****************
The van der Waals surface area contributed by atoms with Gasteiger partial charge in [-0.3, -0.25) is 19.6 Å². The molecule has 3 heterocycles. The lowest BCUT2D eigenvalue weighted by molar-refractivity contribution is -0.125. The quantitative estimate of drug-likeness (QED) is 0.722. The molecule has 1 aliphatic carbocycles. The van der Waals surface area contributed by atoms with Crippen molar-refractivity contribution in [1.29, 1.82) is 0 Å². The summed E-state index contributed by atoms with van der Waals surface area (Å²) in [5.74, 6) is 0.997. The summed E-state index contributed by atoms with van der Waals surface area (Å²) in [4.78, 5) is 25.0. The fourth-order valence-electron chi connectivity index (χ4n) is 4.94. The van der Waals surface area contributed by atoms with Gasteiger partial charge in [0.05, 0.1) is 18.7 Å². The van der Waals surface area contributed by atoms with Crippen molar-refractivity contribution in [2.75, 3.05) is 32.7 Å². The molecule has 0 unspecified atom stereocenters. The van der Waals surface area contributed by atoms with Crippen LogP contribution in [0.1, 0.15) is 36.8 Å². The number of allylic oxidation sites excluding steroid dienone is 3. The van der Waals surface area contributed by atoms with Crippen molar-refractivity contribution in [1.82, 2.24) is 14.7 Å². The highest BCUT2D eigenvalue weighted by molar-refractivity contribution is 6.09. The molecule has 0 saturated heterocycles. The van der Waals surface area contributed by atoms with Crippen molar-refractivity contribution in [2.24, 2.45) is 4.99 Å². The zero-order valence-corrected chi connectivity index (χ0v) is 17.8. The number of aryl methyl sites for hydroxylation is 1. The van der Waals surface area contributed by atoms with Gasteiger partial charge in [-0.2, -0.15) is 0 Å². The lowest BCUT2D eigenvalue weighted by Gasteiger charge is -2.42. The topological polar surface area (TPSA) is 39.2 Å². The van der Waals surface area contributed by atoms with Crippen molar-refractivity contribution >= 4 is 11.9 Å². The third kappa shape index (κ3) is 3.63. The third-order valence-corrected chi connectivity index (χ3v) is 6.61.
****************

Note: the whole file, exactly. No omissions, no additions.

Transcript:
The van der Waals surface area contributed by atoms with Gasteiger partial charge in [-0.3, -0.25) is 19.6 Å². The molecule has 3 heterocycles. The lowest BCUT2D eigenvalue weighted by molar-refractivity contribution is -0.125. The quantitative estimate of drug-likeness (QED) is 0.722. The molecule has 1 aliphatic carbocycles. The van der Waals surface area contributed by atoms with Crippen molar-refractivity contribution in [1.29, 1.82) is 0 Å². The summed E-state index contributed by atoms with van der Waals surface area (Å²) in [5.74, 6) is 0.997. The summed E-state index contributed by atoms with van der Waals surface area (Å²) in [4.78, 5) is 25.0. The fourth-order valence-electron chi connectivity index (χ4n) is 4.94. The van der Waals surface area contributed by atoms with Gasteiger partial charge in [0.05, 0.1) is 18.7 Å². The van der Waals surface area contributed by atoms with Crippen molar-refractivity contribution in [2.75, 3.05) is 32.7 Å². The molecule has 0 unspecified atom stereocenters. The van der Waals surface area contributed by atoms with Crippen LogP contribution in [0.1, 0.15) is 36.8 Å². The number of allylic oxidation sites excluding steroid dienone is 3. The van der Waals surface area contributed by atoms with Crippen molar-refractivity contribution in [1.82, 2.24) is 14.7 Å². The highest BCUT2D eigenvalue weighted by molar-refractivity contribution is 6.09. The molecule has 0 saturated heterocycles. The van der Waals surface area contributed by atoms with Crippen molar-refractivity contribution in [2.24, 2.45) is 4.99 Å². The zero-order valence-corrected chi connectivity index (χ0v) is 17.8. The number of aryl methyl sites for hydroxylation is 1. The van der Waals surface area contributed by atoms with Gasteiger partial charge in [-0.2, -0.15) is 0 Å². The lowest BCUT2D eigenvalue weighted by Gasteiger charge is -2.42. The topological polar surface area (TPSA) is 39.2 Å². The van der Waals surface area contributed by atoms with Crippen molar-refractivity contribution >= 4 is 11.9 Å². The third kappa shape index (κ3) is 3.63. The third-order valence-corrected chi connectivity index (χ3v) is 6.61.